Looking for cool ways to dye Easter eggs that are kid-friendly and food safe? Then you will love how simple this dyeing process is with drink packets!
Dying eggs with Kool-Aid is easy and fun to do. It just might be the easiest Easter egg dye recipe! Plus, you don’t have to worry about the coloring since it is just concentrated drink mix.
Another great thing is that this dyeing technique doesn’t use vinegar! Which means no vinegary smell while coloring eggs.
If you are looking for another fun way to color Easter eggs, check out how to dye eggs with whipped cream. It’s definitely fun!
How to Dye Eggs with Kool-Aid
- Kool-Aid packets, variety of colors
- Small, color-safe containers
- Paper towel lined tray
Pour water into each container (we used cleaned Greek yogurt cups) and fill it about ¾ full. You want to leave enough space for water to rise up in the cup when you add the egg later.
Add a full packet of Kool-Aid mix to each container of water. Stir well with the spoon.
Don’t use the spoon to mix up a darker color and then use the same spoon to mix the lighter colors unless you wipe off or rinse the spoon between mixing!
You can see the flavors of Kool-Aid packets above and what color dye they made.
I made this Easter egg dye coloring chart so you know the flavors and colors I used (from left to right):
- Top Row: Strawberry Kiwi, Black Cherry, Mixed Berry, Lemonade
- Bottom Row: Cherry, Grape, Pink Lemonade, Orange
Place an egg into each cup of Kool-Aid dye. Move the egg around with a spoon to get an even color if it doesn’t stay submerged under the Kool-Aid.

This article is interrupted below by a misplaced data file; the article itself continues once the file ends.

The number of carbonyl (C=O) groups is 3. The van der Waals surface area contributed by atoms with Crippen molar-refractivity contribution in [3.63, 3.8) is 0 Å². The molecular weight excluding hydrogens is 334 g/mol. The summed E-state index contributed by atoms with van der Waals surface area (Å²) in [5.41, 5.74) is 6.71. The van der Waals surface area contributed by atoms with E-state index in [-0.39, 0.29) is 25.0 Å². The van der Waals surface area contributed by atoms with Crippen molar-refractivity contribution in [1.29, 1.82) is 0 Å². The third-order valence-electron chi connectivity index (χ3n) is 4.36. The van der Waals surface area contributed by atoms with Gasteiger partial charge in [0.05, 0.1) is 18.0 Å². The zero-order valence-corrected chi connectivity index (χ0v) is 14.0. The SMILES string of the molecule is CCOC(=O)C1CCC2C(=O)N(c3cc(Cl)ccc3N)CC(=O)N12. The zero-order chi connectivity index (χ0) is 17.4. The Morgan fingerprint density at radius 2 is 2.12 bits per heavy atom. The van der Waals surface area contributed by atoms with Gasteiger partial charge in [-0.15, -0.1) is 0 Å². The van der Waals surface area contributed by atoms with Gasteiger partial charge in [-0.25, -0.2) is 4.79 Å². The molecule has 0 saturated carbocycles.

If you just want your eggs to be lighter in color and not speckled, dye the egg for 60 seconds or less. Keep checking the egg until it is the color that you would like.
For a speckled look, leave the egg in the coloring for longer.
Place the egg on a paper towel lined tray to absorb excess coloring. Move the egg around a few times to avoid paper towel imprints in the dye. You can move the eggs with your fingers (touch as little as possible!) or using a pair of tongs. I’ve even gently just pushed the egg around with the tip of my finger to get it to move.
Helpful Hint to Prevent Smearing
If you dye the egg for longer than a minute, when you take it out you may notice a film around the shell. Don’t worry about this.
Just place the egg onto the paper towel and allow it to dry. You do not want to rub the egg a this point, or else the film will smear, which you don’t want. When the egg is dried, that film will become a nice, speckled look that won’t rub off
If the egg should smear, simply wash the egg and the film will come off. The dye it again.
Be sure to Pin This idea to your Easter boards to save for later!
You’ll also want to check out all of these cool ways to dye Easter eggs.